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Gas-Powered String Trimmers (page 2 of 4)

by Ken Morrison

Trimmer Basics

At the business end of the trimmer are the head and the monofilament line that spins from it. A shaft delivers the engine's power to the trimming line, and of course there is the engine, often with a clutch.

Line and line heads. To cut, all string trimmers use rapidly spinning monofilament line, and its flexibility offers a degree of safety unmatched by bladed trimmers. When the string hits anything hard, it doesn't break or chip; it just wears away slightly and more is fed out. How fast the line wears depends upon its thickness and the material it's hitting.

This monofilament resembles a heavy fishing line, and its diameter is one way trimmers vary. Thicker lines don't necessarily cut heavier growth, but they cut faster and are more durable. As line weight increases, engine power must go up, too--it takes more power to spin a heavier line.

Most heads spin a single line, but some have two lines, one from each side. More engine power is also required for two-line heads, which cut faster (but usually not wider) and vibrate less than single-line ones.

Line-advance systems come in three types: manual, tap-to-advance, and automatic. Manual heads, the most basic, require that you turn the engine off, then advance the line by hand. This type of trimmer is all but extinct. Tap lines are better; bumping a spring-loaded knob on the ground advances the line. Automatic is most convenient and costly. It works by sensing the increase in rpm as the line wears and gets shorter, then releasing line until the rpm return to normal.

However it's advanced, the line eventually runs out and needs replacing. Some heads employ easy-to-use pop-in replacement spools, while others require some disassembly and hand-winding.

Power shafts. Shafts come in three basic styles: straight, curved, and split.

Straight-shaft trimmers offer the most power, comfort, and flexibility. Their shafts are longer, which gives them more reach for easier cutting under shrubs and fences. Reduction gears lower the spinning speed and thereby increase the power to the line.

Most straight-shaft models have two-line monofilament heads that take wear-resistant 0.095-inch-diameter line.

Many straight-shaft trimmers have solid steel driveshafts supported by vibration-reducing bushings. Others rely on flexible drive cables in plastic liners. Both are reliable, but solid driveshafts are smoother and more durable. If you plan on cutting heavy brush with a blade, favor units with solid driveshafts.

Curved-shaft trimmers are the lightest and most economical. They deliver power to the cutting head by a flexible-cable driveshaft. They are perfect for trimming around flower beds, fences, and paths found on a typical city lot.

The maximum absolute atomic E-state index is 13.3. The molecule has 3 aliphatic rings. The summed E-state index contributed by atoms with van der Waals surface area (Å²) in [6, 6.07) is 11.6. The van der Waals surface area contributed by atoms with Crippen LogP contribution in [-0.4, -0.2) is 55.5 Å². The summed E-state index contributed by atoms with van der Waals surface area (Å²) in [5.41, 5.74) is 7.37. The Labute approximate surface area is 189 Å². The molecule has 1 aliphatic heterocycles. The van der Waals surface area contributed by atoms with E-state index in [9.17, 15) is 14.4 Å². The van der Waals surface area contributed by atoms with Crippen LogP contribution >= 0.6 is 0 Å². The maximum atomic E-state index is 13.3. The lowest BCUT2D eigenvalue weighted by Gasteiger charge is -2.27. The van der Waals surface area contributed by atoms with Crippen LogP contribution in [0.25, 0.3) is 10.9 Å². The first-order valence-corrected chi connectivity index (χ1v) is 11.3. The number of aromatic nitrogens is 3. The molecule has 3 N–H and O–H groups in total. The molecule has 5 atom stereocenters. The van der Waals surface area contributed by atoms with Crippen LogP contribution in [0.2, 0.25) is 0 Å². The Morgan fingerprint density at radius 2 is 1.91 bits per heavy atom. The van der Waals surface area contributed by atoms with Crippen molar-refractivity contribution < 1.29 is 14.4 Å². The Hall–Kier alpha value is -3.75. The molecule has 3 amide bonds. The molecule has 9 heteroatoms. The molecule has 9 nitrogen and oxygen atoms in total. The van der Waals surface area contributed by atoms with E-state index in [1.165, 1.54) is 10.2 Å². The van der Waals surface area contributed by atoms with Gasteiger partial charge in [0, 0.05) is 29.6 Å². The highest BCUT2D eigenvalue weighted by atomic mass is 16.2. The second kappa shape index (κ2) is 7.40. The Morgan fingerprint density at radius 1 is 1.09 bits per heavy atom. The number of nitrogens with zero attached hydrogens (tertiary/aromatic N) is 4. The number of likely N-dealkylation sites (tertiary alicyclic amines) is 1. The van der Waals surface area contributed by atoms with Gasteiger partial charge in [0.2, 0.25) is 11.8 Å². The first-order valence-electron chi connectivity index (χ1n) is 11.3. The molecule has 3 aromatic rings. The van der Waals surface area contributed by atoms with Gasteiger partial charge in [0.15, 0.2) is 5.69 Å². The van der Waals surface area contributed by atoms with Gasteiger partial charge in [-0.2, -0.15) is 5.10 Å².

The more powerful units employ dual-line heads. Gear reduction is not possible on a curved-shaft trimmer so the head always spins at engine speed.

Curved-shaft models are shorter than straight-shaft models, making them easier to store and transport. But, if you have to bend your back for the trimmer to reach the ground, it may be too short for you.

Split-shaft trimmers take straight-shaft utility one step further. The two-piece shaft accepts various attachments such as a blower, blower vacuum, cultivator, edger, hedge trimmer, pruner, and even a snow thrower. Changing attachments is as easy as pushing a button or twisting a knob.

Engines. Nearly all gas-powered trimmers have electronic ignition systems and primer-type carburetors to make starting easier. Most gas-powered trimmers rely on two-stroke engines, but a few four-stroke overhead-valve models are available.

Two-stroke engines are simpler and lighter, produce more power for their size, and can operate in any position, even upside down. Their disadvantages are relatively high fuel consumption, greater exhaust emissions, and the necessity of mixing oil with the gasoline.

Four-stroke engines are rare on string trimmers but promise to become increasingly significant. They are somewhat quieter and cleaner, and they use their unmixed fuel more slowly. They also have more power at low speed. But compared to two-strokes, they suffer from slower throttle response, greater mechanical complexity, more weight, and frequent oil-check maintenance.

For gardeners who like the four-stroke's environmental advantage but prefer the two-stroke's utility, new, low-emission two-strokes are now entering the market. Two manufacturers, Tanaka and RedMax, have unveiled designs that will meet the most stringent small-engine emissions requirements.

Trimmer engines fall into two performance categories: those with single-counterweight crankshafts, and those with dual-counterweight crankshafts. As a rule, single-counterweights are less expensive.

If you prefer premium tools, look for dual-counterweights. They run smoother, are more powerful, last longer, and are more expensive, but their higher quality makes repairs easier and more cost effective.

Engine size in cubic centimeter cylinder displacement (cc) is another way to compare engines. Though greater displacement generally translates into more power, in the range of engine sizes used for trimmers that's not an absolute. In practice, a 23-cc engine might outperform a lower-quality 30-cc engine. Horsepower would be a better way to compare engines, but manufacturers seldom publish those ratings.

A clutch is another indicator of trimmer quality. A clutch disengages the cutting head when the engine idles. On clutchless trimmers, the cutting head never stops spinning. To check whether a trimmer has a clutch, pull slowly on the starter rope. If the head spins, there is no clutch.

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